The Penguin's Song (Paperback)
City Lights Books, 9780872866232, 184pp.
Publication Date: December 16, 2014
"I loved this book when I read it in Arabic. The Penguin's Song is a classic novel of the Lebanese civil war."--Rabih Alameddine, author of An Unnecessary Woman "Sixteen years after appearing in Daoud's native Lebanon, this elegiac novel has finally arrived in English . . . Daoud's novel seems to have inherted its sensibilities--its recursive and dense sentences, its damaged narrator, its poignant obsession with lost time--from Remembrance of Things Past or Notes From the Underground. . . . This is a novel about the trap of poverty--but also an affirmation of the Underground Man's noted maxim: 'I swear, gentlemen, that to be too conscious is an illness.'"--Paul Toutonghi, The New York Times Book Review "In The Penguin's Song, a city falls, a father dies, two women walk the same road over and over, a boy with a broken body dreams of love. Like Agota Kristof's Notebook Trilogy, this spare yet lyrical parable tells us more about exile, loss and the wearing away of hope than most us want to know. I love this beautiful book."--Rebecca Brown, author of American Romances and The End of Youth "Daoud's novel is an elegiac account of loneliness and separation. . . . This is a haunting story inhabited by the ghosts of past lives and demolished buildings, where desires are left unfulfilled and loneliness sweeps through every soul."--Publishers Weekly "Daoud's claustrophobic novel hauntingly conveys one family's isolation after being relocated during the Lebanese civil war. . . . Daoud's evocation of history as it is experienced is excellent. His characters live through momentous events, but their struggles to survive land them in a kind of purgatory. A novel that defies expectations as it summons up the displacement and dehumanization that can come with war."--Kirkus Reviews " . . . deftly explores how people cope with the aftermath of war and the tremendous struggle of rebuilding not only with bricks and concrete but with heart, hopes, and dreams."--Lisa Rohrbaugh, Leetonia Community P.L., OH, and Library Journal "Hassan Daoud is one of Lebanon's most important living writers. With her usual empathy and elegance, veteran translator Marilyn Booth brings out the idiosyncrasies and pathetic charm of this unlikely protagonist in his suffocating world. This is a heartbreaking novel that shines a light with empathy onto small lives lived humbly on the margins."--Max Weiss, Professor of History and Near Eastern Studies, Princeton University and author of In the Shadow of Sectarianism: Law, Shi'ism and the Making of Modern Lebanon As war wreaks havoc on the historic heart of Beirut, tenants of the old city are pushed to the margins and obliged to live on the surrounding hillsides, where it seems they will stay forever, waiting. The dream of return becomes a way of life in the unending time of war. "The Penguin" is a physically deformed young man who lives with his aging mother and father in one of the "temporary" buildings. His father spends his days on the balcony of their apartment, looking at the far-off city and pining for his lost way of life. Mother and father both find their purpose each day in worrying about the future for their son, while he spends his time in an erotic fantasy world, centered on a young woman who lives in the apartment below. Poverty and family crisis go hand in hand as the young man struggles with his isolation and unfulfilled sexual longing. Voted "The Best Arabic Novel of the Year" when it was first published, The Penguin's Song is a finely wrought parable of how one can live out an entire life in the dream of returning to another.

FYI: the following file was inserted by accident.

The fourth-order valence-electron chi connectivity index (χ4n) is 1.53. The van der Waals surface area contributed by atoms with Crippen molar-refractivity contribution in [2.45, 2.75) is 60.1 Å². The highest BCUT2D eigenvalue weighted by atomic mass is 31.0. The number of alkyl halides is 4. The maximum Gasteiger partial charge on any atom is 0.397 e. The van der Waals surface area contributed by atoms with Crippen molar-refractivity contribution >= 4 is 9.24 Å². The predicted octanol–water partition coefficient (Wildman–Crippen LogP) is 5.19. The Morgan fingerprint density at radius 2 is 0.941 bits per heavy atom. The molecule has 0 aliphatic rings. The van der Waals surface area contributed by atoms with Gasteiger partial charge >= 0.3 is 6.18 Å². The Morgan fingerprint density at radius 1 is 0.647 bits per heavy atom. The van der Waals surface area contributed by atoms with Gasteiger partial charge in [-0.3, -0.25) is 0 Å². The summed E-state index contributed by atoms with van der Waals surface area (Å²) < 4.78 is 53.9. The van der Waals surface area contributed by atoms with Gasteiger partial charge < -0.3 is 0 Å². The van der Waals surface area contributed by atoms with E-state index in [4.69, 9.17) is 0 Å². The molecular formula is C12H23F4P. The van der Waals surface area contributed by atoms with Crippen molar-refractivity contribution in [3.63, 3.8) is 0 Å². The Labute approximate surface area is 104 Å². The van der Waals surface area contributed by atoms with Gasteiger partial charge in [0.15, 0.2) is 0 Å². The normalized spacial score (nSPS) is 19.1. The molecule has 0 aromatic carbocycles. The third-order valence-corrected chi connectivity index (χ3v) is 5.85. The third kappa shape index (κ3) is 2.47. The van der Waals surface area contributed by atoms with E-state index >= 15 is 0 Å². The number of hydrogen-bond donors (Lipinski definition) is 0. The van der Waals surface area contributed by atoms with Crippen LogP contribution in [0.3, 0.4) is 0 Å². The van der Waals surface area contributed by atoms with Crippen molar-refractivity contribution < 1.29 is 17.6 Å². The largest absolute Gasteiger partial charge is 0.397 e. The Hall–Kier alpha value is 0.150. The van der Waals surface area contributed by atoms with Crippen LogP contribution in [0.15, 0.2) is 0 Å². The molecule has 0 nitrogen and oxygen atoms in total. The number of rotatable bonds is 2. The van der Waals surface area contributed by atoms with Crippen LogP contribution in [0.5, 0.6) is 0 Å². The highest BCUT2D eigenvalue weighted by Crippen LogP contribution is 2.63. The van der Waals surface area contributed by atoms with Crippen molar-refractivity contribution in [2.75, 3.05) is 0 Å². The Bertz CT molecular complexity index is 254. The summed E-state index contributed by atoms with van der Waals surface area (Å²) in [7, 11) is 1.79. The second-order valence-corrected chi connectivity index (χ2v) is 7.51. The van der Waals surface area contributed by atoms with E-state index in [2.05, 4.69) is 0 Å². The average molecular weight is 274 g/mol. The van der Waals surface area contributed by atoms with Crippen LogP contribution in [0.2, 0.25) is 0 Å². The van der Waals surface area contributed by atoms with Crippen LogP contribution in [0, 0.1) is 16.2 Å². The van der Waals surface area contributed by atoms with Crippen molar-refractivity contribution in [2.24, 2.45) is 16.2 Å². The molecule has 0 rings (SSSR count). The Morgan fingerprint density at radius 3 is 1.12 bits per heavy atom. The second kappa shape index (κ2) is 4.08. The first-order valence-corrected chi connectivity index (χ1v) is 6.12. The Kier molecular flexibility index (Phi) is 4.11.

About the Author
Hassan Daoud was born in the village of Noumairieh in southern Lebanon in 1950 and moved as a child to Beirut, though like so many Lebanese families, his retained strong links to the village and returned there every summer. Daoud studied Arabic literature at university and worked as a reporter throughout Lebanon's civil war. He is the editor of the 'Nawafidh' cultural supplement of the Beirut daily al-Mustaqbal and the author of two volumes of short stories and eight novels, four of which have already appeared in English translation. He is widely respected throughout the Arab world, and his work 180 Sunsets was longlisted for the Arabic Booker Prize. Marilyn Booth holds the Iraq Chair in Arabic and Islamic Studies at the University of Edinburgh, where she is also Joint Director of the Centre for the Advanced Study of the Arab World (CASAW). Her recent and forthcoming scholarly books are (as editor) Harem Histories: Envisioning Places and Living Spaces (Durham and London: Duke University Press, 2010) and Classes of Ladies of Cloistered Spaces: Writing Women's History through Biography in Fin-de-Siecle Egypt (Edinburgh: Edinburgh University Press, 2014). She has translated over a dozen works of Arabic fiction and memoir, including Elias Khoury's As Though She Were Sleeping (Archipelago, 2011). In addition to having won prizes for her translation she has been a judge for the University of Arkansas Press Arabic Translation Prize and the Saif al-Ghobashi-Banipal Prize. She considers herself a 'translation activist', mentoring and training emerging literary translators, organising internships for them (through CASAW) and participating in studies and events on literary translation from and into Arabic.